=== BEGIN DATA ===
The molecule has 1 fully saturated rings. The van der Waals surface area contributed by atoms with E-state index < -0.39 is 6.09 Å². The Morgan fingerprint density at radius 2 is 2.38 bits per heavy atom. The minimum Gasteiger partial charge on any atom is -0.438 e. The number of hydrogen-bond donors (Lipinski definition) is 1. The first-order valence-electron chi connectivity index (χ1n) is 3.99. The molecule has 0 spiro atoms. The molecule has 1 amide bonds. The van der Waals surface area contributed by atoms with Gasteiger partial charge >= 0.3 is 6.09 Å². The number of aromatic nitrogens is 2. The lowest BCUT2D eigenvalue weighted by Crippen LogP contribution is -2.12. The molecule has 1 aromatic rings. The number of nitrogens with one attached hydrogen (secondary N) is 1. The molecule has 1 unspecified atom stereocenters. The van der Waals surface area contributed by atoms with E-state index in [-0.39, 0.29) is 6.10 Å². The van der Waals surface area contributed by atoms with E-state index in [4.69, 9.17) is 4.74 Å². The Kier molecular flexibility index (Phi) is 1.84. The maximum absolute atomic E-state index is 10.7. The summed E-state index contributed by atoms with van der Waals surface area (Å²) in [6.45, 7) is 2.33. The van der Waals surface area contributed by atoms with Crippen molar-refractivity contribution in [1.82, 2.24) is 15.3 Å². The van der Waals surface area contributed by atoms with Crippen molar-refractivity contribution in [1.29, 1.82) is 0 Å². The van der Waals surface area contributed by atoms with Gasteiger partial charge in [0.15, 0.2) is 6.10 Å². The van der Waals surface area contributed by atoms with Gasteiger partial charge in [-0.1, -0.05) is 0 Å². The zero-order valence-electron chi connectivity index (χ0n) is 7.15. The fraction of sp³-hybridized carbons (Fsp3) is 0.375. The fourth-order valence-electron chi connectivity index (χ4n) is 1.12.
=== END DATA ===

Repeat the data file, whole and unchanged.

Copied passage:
The molecule has 1 fully saturated rings. The van der Waals surface area contributed by atoms with E-state index < -0.39 is 6.09 Å². The Morgan fingerprint density at radius 2 is 2.38 bits per heavy atom. The minimum Gasteiger partial charge on any atom is -0.438 e. The number of hydrogen-bond donors (Lipinski definition) is 1. The first-order valence-electron chi connectivity index (χ1n) is 3.99. The molecule has 0 spiro atoms. The molecule has 1 amide bonds. The van der Waals surface area contributed by atoms with Gasteiger partial charge >= 0.3 is 6.09 Å². The number of aromatic nitrogens is 2. The lowest BCUT2D eigenvalue weighted by Crippen LogP contribution is -2.12. The molecule has 1 aromatic rings. The number of nitrogens with one attached hydrogen (secondary N) is 1. The molecule has 1 unspecified atom stereocenters. The van der Waals surface area contributed by atoms with E-state index in [-0.39, 0.29) is 6.10 Å². The van der Waals surface area contributed by atoms with E-state index in [4.69, 9.17) is 4.74 Å². The Kier molecular flexibility index (Phi) is 1.84. The maximum absolute atomic E-state index is 10.7. The summed E-state index contributed by atoms with van der Waals surface area (Å²) in [6.45, 7) is 2.33. The van der Waals surface area contributed by atoms with Crippen molar-refractivity contribution in [1.82, 2.24) is 15.3 Å². The van der Waals surface area contributed by atoms with Crippen molar-refractivity contribution in [1.29, 1.82) is 0 Å². The van der Waals surface area contributed by atoms with Gasteiger partial charge in [0.15, 0.2) is 6.10 Å². The van der Waals surface area contributed by atoms with Gasteiger partial charge in [-0.1, -0.05) is 0 Å². The zero-order valence-electron chi connectivity index (χ0n) is 7.15. The fraction of sp³-hybridized carbons (Fsp3) is 0.375. The fourth-order valence-electron chi connectivity index (χ4n) is 1.12.